Another big change is in the music itself. John Adams explains his own musical version of evolution theory to me: musicians who played rock and roll in the ’50s and ’60s couldn’t keep up with the changing times and dropped out. “The sounds changed,” he tells me. “The amps got louder, the songs got more difficult than the three-chord that came out of the ’50s. Music evolved.”

Myhearpod.com, a company specializing in hearing aids for baby boomers, states on its website, “Baby boomers are the first generation to be exposed to electronically amplified sound. Perhaps a defining image of youth for this generation is that of booming drums and squealing electronic guitars played by rock bands like the Grateful Dead.”

A common denominator among many baby boomers playing rock and roll is that they grew up playing music in their homes. John Adams started piano at age 5, played drums in the school band when he was 9, and got into guitar when he was 13. Matherly’s parents were flower children in the ’60s, and he was introduced to Jimi Hendrix at a young age. “I was always around music,” he tells me. “My dad played guitar and had a great voice, and by the time I was 10, I discovered I had a voice and a gift in terms of being able to sing.”

Hank Morton played guitar and keyboards for four years in the indie band Ilya, which has put out several CDs and was nominated for awards at the 2002 and 2003 San Diego Music Awards, including Best New Artist, Best Alternative Album, and Album of the Year for Poise Is the Greater Architect. Morton also grew up with music, and he tells me stories about jamming with his brother and dad. As he talks, Morton runs his hands through his short blond hair, so that after a few minutes, it sticks up in tufts, much like his infant son’s. It is only after our conversation that I notice the bald spot on the top of his head.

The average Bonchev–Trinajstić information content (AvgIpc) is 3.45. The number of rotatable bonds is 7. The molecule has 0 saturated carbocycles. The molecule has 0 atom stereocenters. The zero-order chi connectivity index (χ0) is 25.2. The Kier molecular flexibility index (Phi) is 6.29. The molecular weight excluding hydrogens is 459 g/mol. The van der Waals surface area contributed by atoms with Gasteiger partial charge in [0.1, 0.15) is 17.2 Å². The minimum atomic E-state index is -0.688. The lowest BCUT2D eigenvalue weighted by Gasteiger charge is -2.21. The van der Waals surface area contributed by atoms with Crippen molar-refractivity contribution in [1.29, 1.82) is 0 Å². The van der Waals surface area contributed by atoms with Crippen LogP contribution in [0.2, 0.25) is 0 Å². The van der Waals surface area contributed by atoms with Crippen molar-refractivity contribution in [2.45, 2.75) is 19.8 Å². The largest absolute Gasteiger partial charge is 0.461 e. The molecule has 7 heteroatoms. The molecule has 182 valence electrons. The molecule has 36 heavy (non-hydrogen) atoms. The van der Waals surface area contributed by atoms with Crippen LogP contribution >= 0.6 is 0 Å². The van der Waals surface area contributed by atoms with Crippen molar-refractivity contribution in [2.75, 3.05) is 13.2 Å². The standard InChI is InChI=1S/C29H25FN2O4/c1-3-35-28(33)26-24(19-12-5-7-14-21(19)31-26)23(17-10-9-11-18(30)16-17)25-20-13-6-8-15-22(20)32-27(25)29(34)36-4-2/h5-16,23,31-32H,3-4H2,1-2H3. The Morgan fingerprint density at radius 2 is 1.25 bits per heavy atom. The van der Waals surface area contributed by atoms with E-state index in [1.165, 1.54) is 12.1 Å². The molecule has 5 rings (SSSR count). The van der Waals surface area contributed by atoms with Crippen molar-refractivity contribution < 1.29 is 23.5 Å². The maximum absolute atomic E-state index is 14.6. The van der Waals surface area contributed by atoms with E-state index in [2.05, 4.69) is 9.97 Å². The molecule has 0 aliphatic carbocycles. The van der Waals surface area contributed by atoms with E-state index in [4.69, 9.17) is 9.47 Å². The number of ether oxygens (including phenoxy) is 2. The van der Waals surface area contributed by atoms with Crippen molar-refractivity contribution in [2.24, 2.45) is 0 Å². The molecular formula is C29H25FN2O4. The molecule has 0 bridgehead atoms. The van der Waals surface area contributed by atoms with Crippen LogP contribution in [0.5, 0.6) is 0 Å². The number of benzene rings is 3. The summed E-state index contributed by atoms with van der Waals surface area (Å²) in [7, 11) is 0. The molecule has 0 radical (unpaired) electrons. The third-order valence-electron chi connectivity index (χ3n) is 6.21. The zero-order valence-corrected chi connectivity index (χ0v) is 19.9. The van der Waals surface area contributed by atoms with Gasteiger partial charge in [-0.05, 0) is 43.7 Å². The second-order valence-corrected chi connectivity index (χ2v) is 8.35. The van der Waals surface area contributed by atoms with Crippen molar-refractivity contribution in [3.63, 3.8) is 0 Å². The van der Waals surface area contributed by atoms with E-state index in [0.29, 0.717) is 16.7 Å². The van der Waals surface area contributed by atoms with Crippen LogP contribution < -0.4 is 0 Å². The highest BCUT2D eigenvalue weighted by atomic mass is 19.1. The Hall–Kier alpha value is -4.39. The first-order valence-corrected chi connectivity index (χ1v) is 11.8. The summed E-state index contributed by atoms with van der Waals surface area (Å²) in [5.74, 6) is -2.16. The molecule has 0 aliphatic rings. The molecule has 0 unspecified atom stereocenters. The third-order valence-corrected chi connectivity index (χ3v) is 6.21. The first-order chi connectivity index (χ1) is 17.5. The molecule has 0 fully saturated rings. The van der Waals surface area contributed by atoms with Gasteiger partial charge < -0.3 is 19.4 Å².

Paul Clark, who plays guitar in the classic rock band Meknes, is modest about his musical accomplishments. A native San Diegan, he speaks with the slow drawl of a surfer, but he becomes animated as he tells me about his first guitar. His parents brought it back from a trip to Tijuana when he was 7 and told him he could take lessons. In 1970, when Clark was 13 and had a paper route, he saved up $300 and bought a one-year-old Martin guitar. “It’s worth $3000 now,” he says, and in the next breath, he mentions that recently he found out that his father used to play jazz on the Santa Cruz pier. “He played every Friday night and sometimes on the radio, until he ran away to join the Navy and his mom sold his sax.”

Richard Fish, a 48-year-old ophthalmologist who plays in the classic rock band Double Vision, can’t remember a time when he didn’t love to play. “I remember as a small kid holding make-believe guitars, pretending to play along with Beatles records with my brother and cousins. Some of us took up an instrument, drums and guitar in my case, started playing a bit, then found other kids to play in a band with. As you get older, if you keep up with it, I guess there is some sense of wanting to go back a bit in time, playing the songs you grew up with and loved.”

“The appeal for getting into music is universal,” says Hank Morton. “You have a message or you want to create something beautiful. It’s a universal thing, and it spans the generations.” To Morton, band culture crosses all barriers, including age, gender, and genre.

Another appeal, apparently, is the chicks. “Even as a happily married guy, it’s fun getting attention from girls,” Matherly tells me. “It’s fun flirting. One thing with older musicians, you could have been the ugly duckling — you could still be the ugly duckling, and you’re skinny and wrinkled — but you’re the man. Girls who would never give you attention outside of a club are throwing themselves at you when you’re onstage.”

Fish of Double Vision tells me by email that his wife doesn’t mind women throwing themselves at her husband. In fact, according to Fish, she still finds drummers irresistible, 22 years after she first saw him play. He adds, “I think that men are just grown-up boys. And to some degree, boys will be boys. Some guys hang at the bar with buddies, some are avid golfers or bowlers, and some are members of service organizations. And some of us are just playing in rock-and-roll bands.”

And yet, all of these reasons don’t explain why these men are onstage. After all, it’s not easy to be in a band while holding a day job and raising kids.